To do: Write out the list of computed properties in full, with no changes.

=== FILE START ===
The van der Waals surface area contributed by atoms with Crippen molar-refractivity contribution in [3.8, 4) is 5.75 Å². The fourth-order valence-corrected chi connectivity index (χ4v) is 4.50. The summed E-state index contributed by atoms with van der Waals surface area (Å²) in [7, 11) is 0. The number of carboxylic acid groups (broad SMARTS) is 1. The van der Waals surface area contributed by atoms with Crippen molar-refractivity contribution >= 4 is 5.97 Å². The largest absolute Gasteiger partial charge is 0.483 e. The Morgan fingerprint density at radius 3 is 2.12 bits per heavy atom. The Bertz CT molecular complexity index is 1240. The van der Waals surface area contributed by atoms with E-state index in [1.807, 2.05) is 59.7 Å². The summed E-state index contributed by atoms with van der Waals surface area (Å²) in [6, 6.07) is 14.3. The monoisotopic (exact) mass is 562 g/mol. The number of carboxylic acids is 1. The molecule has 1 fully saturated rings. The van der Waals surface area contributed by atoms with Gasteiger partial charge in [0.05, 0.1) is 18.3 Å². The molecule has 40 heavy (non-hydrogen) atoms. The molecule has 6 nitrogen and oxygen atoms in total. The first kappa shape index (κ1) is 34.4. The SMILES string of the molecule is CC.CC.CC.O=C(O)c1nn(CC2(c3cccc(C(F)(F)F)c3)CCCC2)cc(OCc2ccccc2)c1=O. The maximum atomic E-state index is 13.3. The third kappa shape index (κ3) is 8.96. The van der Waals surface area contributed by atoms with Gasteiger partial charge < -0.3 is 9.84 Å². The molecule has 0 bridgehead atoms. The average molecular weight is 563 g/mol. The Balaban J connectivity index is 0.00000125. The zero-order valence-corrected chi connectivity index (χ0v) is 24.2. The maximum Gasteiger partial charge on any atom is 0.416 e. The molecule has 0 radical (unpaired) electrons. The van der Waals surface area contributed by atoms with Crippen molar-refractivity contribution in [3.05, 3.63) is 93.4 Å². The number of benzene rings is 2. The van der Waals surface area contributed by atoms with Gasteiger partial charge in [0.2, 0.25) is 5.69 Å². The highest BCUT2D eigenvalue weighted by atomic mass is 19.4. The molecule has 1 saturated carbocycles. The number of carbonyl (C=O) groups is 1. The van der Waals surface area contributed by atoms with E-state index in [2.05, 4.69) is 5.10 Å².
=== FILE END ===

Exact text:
The van der Waals surface area contributed by atoms with Crippen molar-refractivity contribution in [3.8, 4) is 5.75 Å². The fourth-order valence-corrected chi connectivity index (χ4v) is 4.50. The summed E-state index contributed by atoms with van der Waals surface area (Å²) in [7, 11) is 0. The number of carboxylic acid groups (broad SMARTS) is 1. The van der Waals surface area contributed by atoms with Crippen molar-refractivity contribution >= 4 is 5.97 Å². The largest absolute Gasteiger partial charge is 0.483 e. The Morgan fingerprint density at radius 3 is 2.12 bits per heavy atom. The Bertz CT molecular complexity index is 1240. The van der Waals surface area contributed by atoms with E-state index in [1.807, 2.05) is 59.7 Å². The summed E-state index contributed by atoms with van der Waals surface area (Å²) in [6, 6.07) is 14.3. The monoisotopic (exact) mass is 562 g/mol. The number of carboxylic acids is 1. The molecule has 1 fully saturated rings. The van der Waals surface area contributed by atoms with Gasteiger partial charge in [0.05, 0.1) is 18.3 Å². The molecule has 40 heavy (non-hydrogen) atoms. The molecule has 6 nitrogen and oxygen atoms in total. The first kappa shape index (κ1) is 34.4. The SMILES string of the molecule is CC.CC.CC.O=C(O)c1nn(CC2(c3cccc(C(F)(F)F)c3)CCCC2)cc(OCc2ccccc2)c1=O. The maximum atomic E-state index is 13.3. The third kappa shape index (κ3) is 8.96. The van der Waals surface area contributed by atoms with Gasteiger partial charge < -0.3 is 9.84 Å². The molecule has 0 bridgehead atoms. The average molecular weight is 563 g/mol. The Balaban J connectivity index is 0.00000125. The zero-order valence-corrected chi connectivity index (χ0v) is 24.2. The maximum Gasteiger partial charge on any atom is 0.416 e. The molecule has 0 radical (unpaired) electrons. The van der Waals surface area contributed by atoms with Crippen molar-refractivity contribution in [3.05, 3.63) is 93.4 Å². The number of benzene rings is 2. The van der Waals surface area contributed by atoms with Gasteiger partial charge in [0.2, 0.25) is 5.69 Å². The highest BCUT2D eigenvalue weighted by atomic mass is 19.4. The molecule has 1 saturated carbocycles. The number of carbonyl (C=O) groups is 1. The van der Waals surface area contributed by atoms with E-state index in [2.05, 4.69) is 5.10 Å².